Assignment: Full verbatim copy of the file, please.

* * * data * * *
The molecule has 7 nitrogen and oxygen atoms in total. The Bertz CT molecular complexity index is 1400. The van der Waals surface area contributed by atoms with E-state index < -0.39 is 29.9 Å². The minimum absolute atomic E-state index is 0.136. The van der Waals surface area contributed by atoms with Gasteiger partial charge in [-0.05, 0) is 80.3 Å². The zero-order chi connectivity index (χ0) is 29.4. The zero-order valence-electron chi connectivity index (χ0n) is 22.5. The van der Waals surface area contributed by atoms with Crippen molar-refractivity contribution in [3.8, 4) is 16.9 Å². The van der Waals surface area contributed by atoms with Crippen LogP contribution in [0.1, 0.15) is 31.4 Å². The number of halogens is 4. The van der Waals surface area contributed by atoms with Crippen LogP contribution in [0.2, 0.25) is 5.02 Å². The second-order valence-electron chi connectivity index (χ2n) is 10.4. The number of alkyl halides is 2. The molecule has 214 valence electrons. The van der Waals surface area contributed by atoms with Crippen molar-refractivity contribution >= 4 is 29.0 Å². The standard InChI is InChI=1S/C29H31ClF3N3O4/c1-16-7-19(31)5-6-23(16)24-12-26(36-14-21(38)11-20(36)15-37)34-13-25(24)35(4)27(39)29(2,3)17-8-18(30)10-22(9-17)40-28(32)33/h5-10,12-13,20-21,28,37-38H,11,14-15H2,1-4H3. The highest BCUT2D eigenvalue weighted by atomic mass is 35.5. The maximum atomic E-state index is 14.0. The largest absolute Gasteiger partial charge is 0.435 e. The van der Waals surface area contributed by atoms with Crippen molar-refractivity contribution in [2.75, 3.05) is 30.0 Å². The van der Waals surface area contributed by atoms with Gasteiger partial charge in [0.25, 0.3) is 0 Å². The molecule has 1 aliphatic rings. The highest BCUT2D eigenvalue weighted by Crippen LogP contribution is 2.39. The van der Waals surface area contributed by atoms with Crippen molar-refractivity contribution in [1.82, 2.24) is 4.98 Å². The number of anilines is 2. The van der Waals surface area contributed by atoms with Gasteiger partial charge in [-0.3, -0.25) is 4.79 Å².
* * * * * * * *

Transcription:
The molecule has 7 nitrogen and oxygen atoms in total. The Bertz CT molecular complexity index is 1400. The van der Waals surface area contributed by atoms with E-state index < -0.39 is 29.9 Å². The minimum absolute atomic E-state index is 0.136. The van der Waals surface area contributed by atoms with Gasteiger partial charge in [-0.05, 0) is 80.3 Å². The zero-order chi connectivity index (χ0) is 29.4. The zero-order valence-electron chi connectivity index (χ0n) is 22.5. The van der Waals surface area contributed by atoms with Crippen molar-refractivity contribution in [3.8, 4) is 16.9 Å². The van der Waals surface area contributed by atoms with Crippen LogP contribution in [0.1, 0.15) is 31.4 Å². The number of halogens is 4. The van der Waals surface area contributed by atoms with Crippen LogP contribution in [0.2, 0.25) is 5.02 Å². The second-order valence-electron chi connectivity index (χ2n) is 10.4. The number of alkyl halides is 2. The molecule has 214 valence electrons. The van der Waals surface area contributed by atoms with Crippen molar-refractivity contribution >= 4 is 29.0 Å². The standard InChI is InChI=1S/C29H31ClF3N3O4/c1-16-7-19(31)5-6-23(16)24-12-26(36-14-21(38)11-20(36)15-37)34-13-25(24)35(4)27(39)29(2,3)17-8-18(30)10-22(9-17)40-28(32)33/h5-10,12-13,20-21,28,37-38H,11,14-15H2,1-4H3. The highest BCUT2D eigenvalue weighted by atomic mass is 35.5. The maximum atomic E-state index is 14.0. The largest absolute Gasteiger partial charge is 0.435 e. The van der Waals surface area contributed by atoms with Crippen molar-refractivity contribution in [2.75, 3.05) is 30.0 Å². The van der Waals surface area contributed by atoms with Gasteiger partial charge in [0.25, 0.3) is 0 Å². The molecule has 1 aliphatic rings. The highest BCUT2D eigenvalue weighted by Crippen LogP contribution is 2.39. The van der Waals surface area contributed by atoms with Crippen molar-refractivity contribution in [1.82, 2.24) is 4.98 Å². The number of anilines is 2. The van der Waals surface area contributed by atoms with Gasteiger partial charge in [-0.3, -0.25) is 4.79 Å².